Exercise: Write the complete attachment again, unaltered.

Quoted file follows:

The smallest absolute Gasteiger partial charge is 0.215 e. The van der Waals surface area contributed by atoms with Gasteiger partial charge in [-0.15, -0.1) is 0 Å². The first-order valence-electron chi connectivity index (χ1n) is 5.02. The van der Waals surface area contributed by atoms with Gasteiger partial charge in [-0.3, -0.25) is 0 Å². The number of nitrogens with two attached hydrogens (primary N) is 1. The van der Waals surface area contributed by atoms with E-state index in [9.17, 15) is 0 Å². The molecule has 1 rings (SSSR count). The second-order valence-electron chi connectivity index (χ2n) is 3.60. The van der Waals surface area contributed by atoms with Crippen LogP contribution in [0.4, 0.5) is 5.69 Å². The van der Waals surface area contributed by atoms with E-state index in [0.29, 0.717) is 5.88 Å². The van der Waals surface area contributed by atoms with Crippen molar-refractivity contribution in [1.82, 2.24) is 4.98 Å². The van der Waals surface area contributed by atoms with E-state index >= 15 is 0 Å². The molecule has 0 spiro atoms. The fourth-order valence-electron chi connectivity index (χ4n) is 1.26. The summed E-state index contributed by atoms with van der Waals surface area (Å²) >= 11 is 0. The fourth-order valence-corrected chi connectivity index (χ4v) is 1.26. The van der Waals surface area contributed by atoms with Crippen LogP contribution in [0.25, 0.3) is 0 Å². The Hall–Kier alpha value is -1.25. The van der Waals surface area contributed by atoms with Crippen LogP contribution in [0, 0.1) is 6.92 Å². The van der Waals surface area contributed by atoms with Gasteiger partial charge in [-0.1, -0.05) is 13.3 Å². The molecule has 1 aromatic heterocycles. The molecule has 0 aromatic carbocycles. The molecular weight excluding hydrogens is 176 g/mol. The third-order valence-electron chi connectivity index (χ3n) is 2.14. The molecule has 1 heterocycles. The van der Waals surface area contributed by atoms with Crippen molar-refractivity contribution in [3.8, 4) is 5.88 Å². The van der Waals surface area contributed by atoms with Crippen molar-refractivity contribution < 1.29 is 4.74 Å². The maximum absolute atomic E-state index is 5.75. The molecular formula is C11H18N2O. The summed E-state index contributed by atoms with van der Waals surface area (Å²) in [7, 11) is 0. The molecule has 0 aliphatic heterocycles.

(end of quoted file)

The smallest absolute Gasteiger partial charge is 0.215 e. The van der Waals surface area contributed by atoms with Gasteiger partial charge in [-0.15, -0.1) is 0 Å². The first-order valence-electron chi connectivity index (χ1n) is 5.02. The van der Waals surface area contributed by atoms with Gasteiger partial charge in [-0.3, -0.25) is 0 Å². The number of nitrogens with two attached hydrogens (primary N) is 1. The van der Waals surface area contributed by atoms with E-state index in [9.17, 15) is 0 Å². The molecule has 1 rings (SSSR count). The second-order valence-electron chi connectivity index (χ2n) is 3.60. The van der Waals surface area contributed by atoms with Crippen LogP contribution in [0.4, 0.5) is 5.69 Å². The van der Waals surface area contributed by atoms with E-state index in [0.29, 0.717) is 5.88 Å². The van der Waals surface area contributed by atoms with Crippen molar-refractivity contribution in [1.82, 2.24) is 4.98 Å². The van der Waals surface area contributed by atoms with E-state index >= 15 is 0 Å². The molecule has 0 spiro atoms. The fourth-order valence-electron chi connectivity index (χ4n) is 1.26. The summed E-state index contributed by atoms with van der Waals surface area (Å²) >= 11 is 0. The fourth-order valence-corrected chi connectivity index (χ4v) is 1.26. The van der Waals surface area contributed by atoms with Crippen LogP contribution in [0.25, 0.3) is 0 Å². The Hall–Kier alpha value is -1.25. The van der Waals surface area contributed by atoms with Crippen LogP contribution in [0, 0.1) is 6.92 Å². The van der Waals surface area contributed by atoms with Gasteiger partial charge in [-0.1, -0.05) is 13.3 Å². The molecule has 1 aromatic heterocycles. The molecule has 0 aromatic carbocycles. The molecular weight excluding hydrogens is 176 g/mol. The third-order valence-electron chi connectivity index (χ3n) is 2.14. The molecule has 1 heterocycles. The van der Waals surface area contributed by atoms with Crippen molar-refractivity contribution in [3.8, 4) is 5.88 Å². The van der Waals surface area contributed by atoms with Crippen molar-refractivity contribution < 1.29 is 4.74 Å². The maximum absolute atomic E-state index is 5.75. The molecular formula is C11H18N2O. The summed E-state index contributed by atoms with van der Waals surface area (Å²) in [7, 11) is 0. The molecule has 0 aliphatic heterocycles.